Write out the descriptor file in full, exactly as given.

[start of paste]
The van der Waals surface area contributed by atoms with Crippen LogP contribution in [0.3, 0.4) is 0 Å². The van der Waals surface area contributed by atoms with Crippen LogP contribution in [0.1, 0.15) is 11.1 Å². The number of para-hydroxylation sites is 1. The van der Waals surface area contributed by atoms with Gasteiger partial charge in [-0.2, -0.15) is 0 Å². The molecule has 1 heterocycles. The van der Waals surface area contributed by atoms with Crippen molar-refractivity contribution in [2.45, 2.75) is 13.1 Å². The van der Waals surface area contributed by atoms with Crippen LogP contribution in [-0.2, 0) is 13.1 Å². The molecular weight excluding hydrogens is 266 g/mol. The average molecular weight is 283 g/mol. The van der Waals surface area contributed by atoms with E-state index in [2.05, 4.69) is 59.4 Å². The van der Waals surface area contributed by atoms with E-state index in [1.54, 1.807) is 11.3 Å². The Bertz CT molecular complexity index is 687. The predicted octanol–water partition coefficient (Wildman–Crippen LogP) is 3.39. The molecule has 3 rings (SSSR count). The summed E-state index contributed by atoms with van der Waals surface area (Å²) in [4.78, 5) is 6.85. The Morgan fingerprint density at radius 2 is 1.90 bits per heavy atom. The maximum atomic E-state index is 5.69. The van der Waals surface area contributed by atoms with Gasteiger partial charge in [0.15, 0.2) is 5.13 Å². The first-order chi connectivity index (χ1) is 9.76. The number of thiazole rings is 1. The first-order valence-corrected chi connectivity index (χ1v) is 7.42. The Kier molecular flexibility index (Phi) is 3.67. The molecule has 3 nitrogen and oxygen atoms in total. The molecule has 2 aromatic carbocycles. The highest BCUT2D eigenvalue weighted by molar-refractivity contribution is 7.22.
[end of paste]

The van der Waals surface area contributed by atoms with Crippen LogP contribution in [0.3, 0.4) is 0 Å². The van der Waals surface area contributed by atoms with Crippen LogP contribution in [0.1, 0.15) is 11.1 Å². The number of para-hydroxylation sites is 1. The van der Waals surface area contributed by atoms with Gasteiger partial charge in [-0.2, -0.15) is 0 Å². The molecule has 1 heterocycles. The van der Waals surface area contributed by atoms with Crippen molar-refractivity contribution in [2.45, 2.75) is 13.1 Å². The van der Waals surface area contributed by atoms with Crippen LogP contribution in [-0.2, 0) is 13.1 Å². The molecular weight excluding hydrogens is 266 g/mol. The average molecular weight is 283 g/mol. The van der Waals surface area contributed by atoms with E-state index in [2.05, 4.69) is 59.4 Å². The van der Waals surface area contributed by atoms with E-state index in [1.54, 1.807) is 11.3 Å². The Bertz CT molecular complexity index is 687. The predicted octanol–water partition coefficient (Wildman–Crippen LogP) is 3.39. The molecule has 3 rings (SSSR count). The summed E-state index contributed by atoms with van der Waals surface area (Å²) in [4.78, 5) is 6.85. The Morgan fingerprint density at radius 2 is 1.90 bits per heavy atom. The maximum atomic E-state index is 5.69. The van der Waals surface area contributed by atoms with Gasteiger partial charge in [0.15, 0.2) is 5.13 Å². The first-order chi connectivity index (χ1) is 9.76. The number of thiazole rings is 1. The first-order valence-corrected chi connectivity index (χ1v) is 7.42. The Kier molecular flexibility index (Phi) is 3.67. The molecule has 3 nitrogen and oxygen atoms in total. The molecule has 2 aromatic carbocycles. The highest BCUT2D eigenvalue weighted by molar-refractivity contribution is 7.22.